Nonetheless, Utena is a hero: she stands for justice… as she imagines how her ‘prince’ must stand for justice (this is part of why she emulates him, or at least her ideal). While the Student Council arc was more about (in relation to Utena’s purpose and motive) setting Anthy free from the role of the Rose Bride in the midst of those who wish to possess her as such, and the Black Rose Society arc is more about protecting Anthy from those who wish to kill her, this is not quite the precise conflict Utena herself confronts.
The injustice that Utena fights against is how the duelists she faced intend to kill Anthy as a result of manipulation. She believes these were not actions borne of free choice. Mikage is the culprit, and thus she challenged him herself. Mikage argues however, that all these duelists acted on their free will. They were all there to ‘make their memories eternal.’ He only prepared a path for them to achieve their wishes.
These are all members of the Mikage Seminar. The girls all had memories they couldn’t forget. Very, very precious memories. And they all fought to preserve those memories. In short, they are people… who tried to change their lives according to their memories.
Mikage too, wants to preserve his memories for eternity; and to do so is to kill Anthy and replace her with Mamiya as the Rose Bride. This is the same path he prepared for each of the duelists. However, how does this exactly work for the duelists should they win? While I can easily imagine how it can work for Mikage, I don’t see how it could work for Wakaba and the others.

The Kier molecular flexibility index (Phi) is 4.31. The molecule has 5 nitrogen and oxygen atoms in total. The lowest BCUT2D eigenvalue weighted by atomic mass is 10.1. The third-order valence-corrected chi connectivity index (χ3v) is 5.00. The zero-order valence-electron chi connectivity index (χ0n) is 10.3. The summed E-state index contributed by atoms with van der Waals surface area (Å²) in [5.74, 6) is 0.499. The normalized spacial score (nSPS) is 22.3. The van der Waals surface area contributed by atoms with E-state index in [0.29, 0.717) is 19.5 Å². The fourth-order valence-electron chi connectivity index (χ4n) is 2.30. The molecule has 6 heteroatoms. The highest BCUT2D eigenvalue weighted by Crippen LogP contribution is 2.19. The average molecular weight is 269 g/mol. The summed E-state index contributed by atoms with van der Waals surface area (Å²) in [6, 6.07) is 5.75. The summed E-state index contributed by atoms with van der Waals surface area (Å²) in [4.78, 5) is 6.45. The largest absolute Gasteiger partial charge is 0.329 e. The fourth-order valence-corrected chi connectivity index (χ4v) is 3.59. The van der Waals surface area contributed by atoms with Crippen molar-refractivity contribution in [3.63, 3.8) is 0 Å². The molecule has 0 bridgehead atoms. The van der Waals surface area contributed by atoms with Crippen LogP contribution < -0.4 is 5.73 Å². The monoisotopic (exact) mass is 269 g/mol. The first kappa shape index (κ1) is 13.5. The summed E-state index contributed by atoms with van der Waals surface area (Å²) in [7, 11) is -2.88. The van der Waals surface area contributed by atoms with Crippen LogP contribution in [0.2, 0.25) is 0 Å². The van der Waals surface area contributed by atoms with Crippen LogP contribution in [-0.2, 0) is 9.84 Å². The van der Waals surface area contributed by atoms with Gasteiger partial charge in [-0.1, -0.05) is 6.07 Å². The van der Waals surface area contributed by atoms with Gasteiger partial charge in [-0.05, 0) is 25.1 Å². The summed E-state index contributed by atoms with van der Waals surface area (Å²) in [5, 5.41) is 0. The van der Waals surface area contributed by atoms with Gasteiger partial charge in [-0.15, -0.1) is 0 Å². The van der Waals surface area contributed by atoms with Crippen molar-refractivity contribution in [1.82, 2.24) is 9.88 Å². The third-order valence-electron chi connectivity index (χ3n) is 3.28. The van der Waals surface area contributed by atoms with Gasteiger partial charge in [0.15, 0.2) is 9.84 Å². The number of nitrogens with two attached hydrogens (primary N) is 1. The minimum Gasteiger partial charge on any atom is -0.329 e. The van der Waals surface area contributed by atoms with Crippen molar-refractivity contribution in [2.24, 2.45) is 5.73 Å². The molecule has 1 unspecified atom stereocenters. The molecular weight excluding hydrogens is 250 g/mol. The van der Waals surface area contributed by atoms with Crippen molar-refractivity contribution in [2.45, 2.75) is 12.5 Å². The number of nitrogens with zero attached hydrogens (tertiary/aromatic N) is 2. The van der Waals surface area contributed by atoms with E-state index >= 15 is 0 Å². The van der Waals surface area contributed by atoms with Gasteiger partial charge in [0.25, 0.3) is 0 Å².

The question that Utena engages with swordplay is: Where does the responsibility of the duelists end, and where does Mikage’s own begin? For me, all of them bear responsibility. However, Mikage is the evil one. How exactly? He values the welfare of the duelists very little. They are expendable to him. We know this for certain because he is responsible for the deaths of 100 students bearing the rose signet ring, to preserve his memories for eternity. The lie he tells himself is revealed in the end:
Nothing in this world is eternal. Although… a heart that longs for eternity could be considered beautiful.
It isn’t Mamiya, who has been dead for a while now. The Sixth-Sense-ish reveal, sort of put me off — but not much. I am also forcibly reminded of the big reveal of Guld Goa Bowman in Macross Plus. Mikage was not only a prisoner of his own memory, the memory was completely false as well.
It made him a victim of a projection of wrongdoing onto Tokiko’s brother, but to me this undermines any sympathy I may have felt for him. Being right about the responsibility of the duelists he invited to the seminar doesn’t absolve him of his own responsibility for attempted murder in the name of eternity.
A heroic attempt at understanding the Black Rose Arc (OGT 2009/01/07)
An exciting look at a high-point of the arc: the seduction and corruption of Wakaba Shinohara (animekritik 2009/12/01)
Painful memories are beautiful too, find them in this series of posts called Diary of an Anime Lived (archived by 21stcenturydigitalboy on Fuzakenna!).
The previous arc: Victory and Authenticity in the Student Council Saga of Revolutionary Girl Utena [->]